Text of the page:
Pros and Cons of Online Dating in Later Life

Online Dating

As of 2013, half of adults ages 50-64 had a social media profile (Vandeweerd, Myers, Coulter, Yalcin, & Corvin, 2016) and today, a growing number of older adults are using online dating sites and apps to meet new people (Wada, Clarke, & Rozanova, 2015). Older adults who are divorced are significantly more likely to use these online dating sites than those who are widowed or have never married (AARP, 2012). Men are typically encouraged to use these sites by coworkers, while women are frequently encouraged by friends and family members (McWilliams & Barrett, 2014). Interestingly, one study cited by McWilliams and Barrett (2014) found that men see online dating as a way to quickly jump back into dating following the end of a relationship through death or divorce, whereas women use online sites as a way to ease into the idea of dating again.

As with most things, there are both positives and negatives associated with online dating. It is important to be aware of them in order to make an informed decision of whether to use or not use Internet sites to cultivate new relationships.


  1. Access to others – Because of retirement, relocation, and the deaths of family members and friends, one’s social network tends to shrink in later life (Alterovitz & Mendelsohn, 2011). Whereas living close by and having the physical ability to go out and socialize used to be prerequisites to meeting new people, online dating has decreased these geographical, transportation, and physical limitations, thus allowing for older adults to expand their social network to include potential dating partners. Online dating is also beneficial when other ways of meeting new people fail to work.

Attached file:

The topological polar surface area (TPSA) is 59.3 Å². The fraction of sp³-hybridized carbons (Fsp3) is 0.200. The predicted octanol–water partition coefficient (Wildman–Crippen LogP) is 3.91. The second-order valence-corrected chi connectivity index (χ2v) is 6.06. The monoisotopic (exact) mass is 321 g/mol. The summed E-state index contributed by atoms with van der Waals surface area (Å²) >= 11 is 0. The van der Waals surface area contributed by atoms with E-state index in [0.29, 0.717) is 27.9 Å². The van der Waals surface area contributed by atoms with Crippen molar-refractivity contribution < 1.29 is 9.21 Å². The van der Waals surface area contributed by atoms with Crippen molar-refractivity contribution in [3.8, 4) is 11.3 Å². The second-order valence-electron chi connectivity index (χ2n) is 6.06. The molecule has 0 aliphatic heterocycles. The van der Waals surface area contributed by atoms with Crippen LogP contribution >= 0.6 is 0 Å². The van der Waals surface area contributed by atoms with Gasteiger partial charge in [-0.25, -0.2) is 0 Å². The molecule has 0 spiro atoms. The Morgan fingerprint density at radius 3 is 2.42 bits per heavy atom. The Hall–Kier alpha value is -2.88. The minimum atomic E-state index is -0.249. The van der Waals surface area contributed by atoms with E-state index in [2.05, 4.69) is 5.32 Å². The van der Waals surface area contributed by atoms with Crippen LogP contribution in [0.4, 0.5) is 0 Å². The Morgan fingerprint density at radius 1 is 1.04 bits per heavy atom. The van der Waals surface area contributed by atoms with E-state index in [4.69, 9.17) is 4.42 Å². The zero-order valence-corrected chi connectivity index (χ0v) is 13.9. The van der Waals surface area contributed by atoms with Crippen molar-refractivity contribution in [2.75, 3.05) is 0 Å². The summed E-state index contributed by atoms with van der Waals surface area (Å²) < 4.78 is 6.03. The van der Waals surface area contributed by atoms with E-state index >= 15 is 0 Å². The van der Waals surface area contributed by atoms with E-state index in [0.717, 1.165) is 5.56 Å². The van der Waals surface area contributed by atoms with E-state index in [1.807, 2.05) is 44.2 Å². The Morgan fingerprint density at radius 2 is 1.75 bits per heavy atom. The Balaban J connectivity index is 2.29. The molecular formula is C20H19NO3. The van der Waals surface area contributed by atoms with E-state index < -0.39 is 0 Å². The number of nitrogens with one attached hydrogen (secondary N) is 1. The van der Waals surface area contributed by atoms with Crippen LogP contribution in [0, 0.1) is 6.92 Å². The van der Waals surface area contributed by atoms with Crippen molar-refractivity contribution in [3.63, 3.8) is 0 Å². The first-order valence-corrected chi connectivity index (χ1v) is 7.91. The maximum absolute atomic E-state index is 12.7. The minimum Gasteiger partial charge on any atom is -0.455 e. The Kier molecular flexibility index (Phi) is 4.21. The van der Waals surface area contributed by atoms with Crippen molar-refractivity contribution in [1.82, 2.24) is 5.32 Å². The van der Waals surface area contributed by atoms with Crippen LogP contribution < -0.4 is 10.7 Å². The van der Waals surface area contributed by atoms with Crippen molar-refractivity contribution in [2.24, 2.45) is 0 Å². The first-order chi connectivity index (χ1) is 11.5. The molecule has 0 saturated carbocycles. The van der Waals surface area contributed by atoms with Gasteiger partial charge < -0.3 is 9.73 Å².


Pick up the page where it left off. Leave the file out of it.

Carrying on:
For example, when trying to meet new people through one’s friends or the ways that worked when younger (e.g. church, clubs, bars) is not successful, online dating offers yet another opportunity (Vandeweerd, et al., 2016). This can be especially beneficial for divorced older adults who want to meet people outside of the network they knew with their ex-spouse, or when women need to expand their network because they feel uncomfortable dating the spouses of their late friends (McWilliams & Barrett, 2014).
    Even when online dating yields little success in creating new relationships, it is seen by some as the only way to connect with new people so they keep using it (Vandeweerd et al., 2016).
  2. Control – Older adults, especially women, often find that the sense of control they feel in online dating is a positive reason for taking this approach (Vandeweerd et al., 2016). Traditionally, men have initiated dating interactions, but online sites make it easier for women to make the first contact if they choose to do so. The online world also gives a sense of anonymity that takes away some of the feelings of vulnerability associated with initiating contact in person. One study found that more than 20% of initial contact on online dating sites was initiated by women, although the majority of initial interactions are still led by men. However, it is important to note though that the women using these sites may be more outgoing and proactive about dating than average women. Regardless, despite women’s hesitance to make the initial contact, they are still influential in the pacing and termination of relationships created online (McWilliams & Barrett, 2014).
    In addition to women feeling they have more control in initiating and maintaining online relationships, an AARP (2012) study found one of the top reasons people over 50 used online dating sites was because there was no pressure. They could respond if they wanted to, but they did not have to. This added to their sense of control over their dating lives.